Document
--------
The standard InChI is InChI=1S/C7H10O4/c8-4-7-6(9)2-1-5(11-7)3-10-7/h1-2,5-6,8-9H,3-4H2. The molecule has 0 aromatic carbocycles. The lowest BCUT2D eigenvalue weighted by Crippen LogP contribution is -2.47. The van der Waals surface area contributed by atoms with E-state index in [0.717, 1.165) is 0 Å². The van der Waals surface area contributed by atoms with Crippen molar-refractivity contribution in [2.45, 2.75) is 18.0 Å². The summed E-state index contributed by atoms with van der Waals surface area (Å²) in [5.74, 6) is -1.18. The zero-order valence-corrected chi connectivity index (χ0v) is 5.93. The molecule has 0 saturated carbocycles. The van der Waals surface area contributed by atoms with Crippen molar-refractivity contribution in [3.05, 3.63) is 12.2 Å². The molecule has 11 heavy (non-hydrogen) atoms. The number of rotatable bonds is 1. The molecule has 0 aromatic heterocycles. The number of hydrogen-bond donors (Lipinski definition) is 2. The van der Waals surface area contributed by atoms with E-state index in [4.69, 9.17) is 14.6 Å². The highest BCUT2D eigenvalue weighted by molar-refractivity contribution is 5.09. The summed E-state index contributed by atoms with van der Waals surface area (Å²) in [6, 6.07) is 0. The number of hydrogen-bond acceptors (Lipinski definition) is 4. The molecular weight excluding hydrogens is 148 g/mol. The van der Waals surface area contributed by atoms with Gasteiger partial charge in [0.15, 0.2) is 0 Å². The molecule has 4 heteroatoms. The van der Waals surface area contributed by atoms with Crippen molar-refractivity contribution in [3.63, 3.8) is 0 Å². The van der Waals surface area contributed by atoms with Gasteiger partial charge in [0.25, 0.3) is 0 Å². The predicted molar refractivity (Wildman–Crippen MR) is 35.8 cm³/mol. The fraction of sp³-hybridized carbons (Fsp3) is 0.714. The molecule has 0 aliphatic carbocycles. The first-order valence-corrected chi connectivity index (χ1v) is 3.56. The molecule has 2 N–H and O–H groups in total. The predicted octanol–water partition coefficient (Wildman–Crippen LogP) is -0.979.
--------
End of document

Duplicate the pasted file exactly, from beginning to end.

The standard InChI is InChI=1S/C7H10O4/c8-4-7-6(9)2-1-5(11-7)3-10-7/h1-2,5-6,8-9H,3-4H2. The molecule has 0 aromatic carbocycles. The lowest BCUT2D eigenvalue weighted by Crippen LogP contribution is -2.47. The van der Waals surface area contributed by atoms with E-state index in [0.717, 1.165) is 0 Å². The van der Waals surface area contributed by atoms with Crippen molar-refractivity contribution in [2.45, 2.75) is 18.0 Å². The summed E-state index contributed by atoms with van der Waals surface area (Å²) in [5.74, 6) is -1.18. The zero-order valence-corrected chi connectivity index (χ0v) is 5.93. The molecule has 0 saturated carbocycles. The van der Waals surface area contributed by atoms with Crippen molar-refractivity contribution in [3.05, 3.63) is 12.2 Å². The molecule has 11 heavy (non-hydrogen) atoms. The number of rotatable bonds is 1. The molecule has 0 aromatic heterocycles. The number of hydrogen-bond donors (Lipinski definition) is 2. The van der Waals surface area contributed by atoms with E-state index in [4.69, 9.17) is 14.6 Å². The highest BCUT2D eigenvalue weighted by molar-refractivity contribution is 5.09. The summed E-state index contributed by atoms with van der Waals surface area (Å²) in [6, 6.07) is 0. The number of hydrogen-bond acceptors (Lipinski definition) is 4. The molecular weight excluding hydrogens is 148 g/mol. The van der Waals surface area contributed by atoms with Gasteiger partial charge in [0.15, 0.2) is 0 Å². The molecule has 4 heteroatoms. The van der Waals surface area contributed by atoms with Crippen molar-refractivity contribution in [3.63, 3.8) is 0 Å². The van der Waals surface area contributed by atoms with Gasteiger partial charge in [0.25, 0.3) is 0 Å². The predicted molar refractivity (Wildman–Crippen MR) is 35.8 cm³/mol. The fraction of sp³-hybridized carbons (Fsp3) is 0.714. The molecule has 0 aliphatic carbocycles. The first-order valence-corrected chi connectivity index (χ1v) is 3.56. The molecule has 2 N–H and O–H groups in total. The predicted octanol–water partition coefficient (Wildman–Crippen LogP) is -0.979.